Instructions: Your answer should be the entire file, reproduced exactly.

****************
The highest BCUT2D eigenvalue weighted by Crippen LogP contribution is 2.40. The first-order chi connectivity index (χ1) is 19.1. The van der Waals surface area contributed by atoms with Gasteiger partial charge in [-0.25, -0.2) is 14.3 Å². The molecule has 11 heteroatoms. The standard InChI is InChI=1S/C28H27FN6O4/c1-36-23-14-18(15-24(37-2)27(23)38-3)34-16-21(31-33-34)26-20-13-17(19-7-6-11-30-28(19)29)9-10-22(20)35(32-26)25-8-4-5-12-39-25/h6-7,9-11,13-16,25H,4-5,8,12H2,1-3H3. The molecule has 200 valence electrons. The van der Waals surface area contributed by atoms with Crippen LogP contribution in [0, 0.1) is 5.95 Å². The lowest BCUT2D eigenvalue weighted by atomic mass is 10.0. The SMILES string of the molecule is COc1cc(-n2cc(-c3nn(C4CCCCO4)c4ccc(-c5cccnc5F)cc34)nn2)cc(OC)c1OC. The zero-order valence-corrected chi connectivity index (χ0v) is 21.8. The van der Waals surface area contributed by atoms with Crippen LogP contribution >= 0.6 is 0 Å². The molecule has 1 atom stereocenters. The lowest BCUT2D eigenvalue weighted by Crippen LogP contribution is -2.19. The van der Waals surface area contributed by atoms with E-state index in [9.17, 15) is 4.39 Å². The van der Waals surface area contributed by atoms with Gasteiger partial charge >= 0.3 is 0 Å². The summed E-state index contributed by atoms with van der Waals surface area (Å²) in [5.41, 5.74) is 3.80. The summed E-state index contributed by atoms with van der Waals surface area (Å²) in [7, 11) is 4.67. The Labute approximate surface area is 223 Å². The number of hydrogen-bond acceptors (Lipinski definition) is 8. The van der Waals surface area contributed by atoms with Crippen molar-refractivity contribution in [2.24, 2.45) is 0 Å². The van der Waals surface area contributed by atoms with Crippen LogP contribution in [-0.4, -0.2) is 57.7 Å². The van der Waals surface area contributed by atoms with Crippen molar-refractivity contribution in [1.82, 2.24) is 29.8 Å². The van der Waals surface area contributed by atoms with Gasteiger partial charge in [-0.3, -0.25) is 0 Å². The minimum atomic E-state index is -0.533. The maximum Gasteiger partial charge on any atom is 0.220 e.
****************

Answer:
The highest BCUT2D eigenvalue weighted by Crippen LogP contribution is 2.40. The first-order chi connectivity index (χ1) is 19.1. The van der Waals surface area contributed by atoms with Gasteiger partial charge in [-0.25, -0.2) is 14.3 Å². The molecule has 11 heteroatoms. The standard InChI is InChI=1S/C28H27FN6O4/c1-36-23-14-18(15-24(37-2)27(23)38-3)34-16-21(31-33-34)26-20-13-17(19-7-6-11-30-28(19)29)9-10-22(20)35(32-26)25-8-4-5-12-39-25/h6-7,9-11,13-16,25H,4-5,8,12H2,1-3H3. The molecule has 200 valence electrons. The van der Waals surface area contributed by atoms with Crippen LogP contribution in [0, 0.1) is 5.95 Å². The lowest BCUT2D eigenvalue weighted by atomic mass is 10.0. The SMILES string of the molecule is COc1cc(-n2cc(-c3nn(C4CCCCO4)c4ccc(-c5cccnc5F)cc34)nn2)cc(OC)c1OC. The zero-order valence-corrected chi connectivity index (χ0v) is 21.8. The van der Waals surface area contributed by atoms with Crippen LogP contribution >= 0.6 is 0 Å². The molecule has 1 atom stereocenters. The lowest BCUT2D eigenvalue weighted by Crippen LogP contribution is -2.19. The van der Waals surface area contributed by atoms with E-state index in [9.17, 15) is 4.39 Å². The van der Waals surface area contributed by atoms with Gasteiger partial charge >= 0.3 is 0 Å². The summed E-state index contributed by atoms with van der Waals surface area (Å²) in [5.41, 5.74) is 3.80. The summed E-state index contributed by atoms with van der Waals surface area (Å²) in [7, 11) is 4.67. The Labute approximate surface area is 223 Å². The number of hydrogen-bond acceptors (Lipinski definition) is 8. The van der Waals surface area contributed by atoms with Crippen molar-refractivity contribution in [2.24, 2.45) is 0 Å². The van der Waals surface area contributed by atoms with Crippen LogP contribution in [-0.4, -0.2) is 57.7 Å². The van der Waals surface area contributed by atoms with Crippen molar-refractivity contribution in [1.82, 2.24) is 29.8 Å². The van der Waals surface area contributed by atoms with Gasteiger partial charge in [-0.3, -0.25) is 0 Å². The minimum atomic E-state index is -0.533. The maximum Gasteiger partial charge on any atom is 0.220 e.